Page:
Головна

DATA STORAGE

  1. Data storage hierarchy
  2. Online data storage
  3. Storage hardware

COMPUTER TERMS

CD-ROM - Consumer Device, Rendered Obsolete in Months DISK - What goes out in your back after bending over a computer keyboard for seven hours at a clip. FLOPPY - The condition of a constant computer user's stomach due to lack of exercise and a steady diet of junk food (see Chips).

FLOPPY - The state of your wallet after purchasing a computer.

MEMORY - Of computer components, the most generous in terms of variety, and the skimpiest in terms of quantity. Random Access Memory - When you can't remember how much you spent on the new dress when husband asks about it FILE - A document that has been saved with an unidentifiable name. It helps to think of a file as something stored in a file cabinet - except when you try to remove the file, the cabinet gives you an electric shock and tells you the file format is unknown.

Tech Support: "How much free space do you have on your hard drive?"

Customer: "Well, my wife likes to get up there on that Internet, and she downloaded ten hours of free space. Is that enough?"

Student: "I forgot to make a backup copy of my brain, so everything I learned last semester was lost." A customer was asked to send a copy of her defective diskettes. A few days later a letter arrived from the customer along with photocopies of the floppies.  
A technician advised his customer to put his troubled floppy back in the drive and close the door. The customer asked the tech "hold on", and was heard putting the phone down, getting up and crossing the room to close the door to his room.A technician received a call from a man complaining that the system wouldn't read word
     

processing files from his old (5-1/4") diskettes. After trouble-shooting for magnets and heat failed to diagnose the problem, it was found that the customer had labeled the diskettes, then rolled them into the typewriter to type the labels.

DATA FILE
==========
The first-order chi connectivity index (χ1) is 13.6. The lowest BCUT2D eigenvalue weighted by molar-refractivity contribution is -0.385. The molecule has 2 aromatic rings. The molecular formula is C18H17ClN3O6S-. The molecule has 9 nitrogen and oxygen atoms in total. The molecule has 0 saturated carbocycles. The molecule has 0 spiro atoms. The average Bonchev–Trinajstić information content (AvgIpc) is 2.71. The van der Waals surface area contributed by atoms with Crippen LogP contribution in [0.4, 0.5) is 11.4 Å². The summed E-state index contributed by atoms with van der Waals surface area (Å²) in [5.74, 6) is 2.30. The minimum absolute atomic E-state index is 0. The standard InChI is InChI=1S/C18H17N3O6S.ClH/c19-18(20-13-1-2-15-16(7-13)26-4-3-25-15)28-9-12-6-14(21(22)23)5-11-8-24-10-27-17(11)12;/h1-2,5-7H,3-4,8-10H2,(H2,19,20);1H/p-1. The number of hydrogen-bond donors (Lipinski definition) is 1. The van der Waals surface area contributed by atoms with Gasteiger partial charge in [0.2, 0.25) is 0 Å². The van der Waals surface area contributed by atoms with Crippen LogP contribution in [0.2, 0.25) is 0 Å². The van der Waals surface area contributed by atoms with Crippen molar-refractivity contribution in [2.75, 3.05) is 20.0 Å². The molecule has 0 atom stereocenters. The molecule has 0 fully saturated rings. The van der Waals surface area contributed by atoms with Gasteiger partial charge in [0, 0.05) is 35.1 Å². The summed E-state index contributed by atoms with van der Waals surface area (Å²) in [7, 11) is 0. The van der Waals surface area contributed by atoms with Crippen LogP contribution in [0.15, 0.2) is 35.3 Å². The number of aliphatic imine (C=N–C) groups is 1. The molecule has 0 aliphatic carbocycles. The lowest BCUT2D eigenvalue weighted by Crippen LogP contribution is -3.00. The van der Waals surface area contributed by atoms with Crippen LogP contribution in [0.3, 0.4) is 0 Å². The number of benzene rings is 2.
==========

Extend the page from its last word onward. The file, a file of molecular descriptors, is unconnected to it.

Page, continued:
MURPHY'S COMPUTER LAWS · No matter how many resources you have, it is never enough. · Any cool program always requires more memory than you have. · Any given program will expand to fill all the available memory. · When you finally buy enough memory, you will not have enough disk space.
· Disks are always full. It is futile to try to get more disk space. Data expands to fill any void. · If a program actually fits in memory and has enough disk space, it is guaranteed to crash. · When putting something into memory, always remember where you put it. · No matter how big a hard drive you buy, you'll need to double it in a year. · A 'debugged' program that crashes will wipe out source files on storage devices when there is the least available backup. · He who laughs last, probably has a back-up.
     


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The Graphical User Interface | VOCABULARY PRACTICE SECTION 3 | GRAMMAR PRACTICE SECTION | Breaking Windows | READING PRACTICE SECTION | SPEAKING/WRITING PRACTICE | FUN AND GAMES SECTION | PEOPLE AND COMPUTERS: INFORMATION SOCIETY | INPUT DEVICES | DATA PROCESSING |

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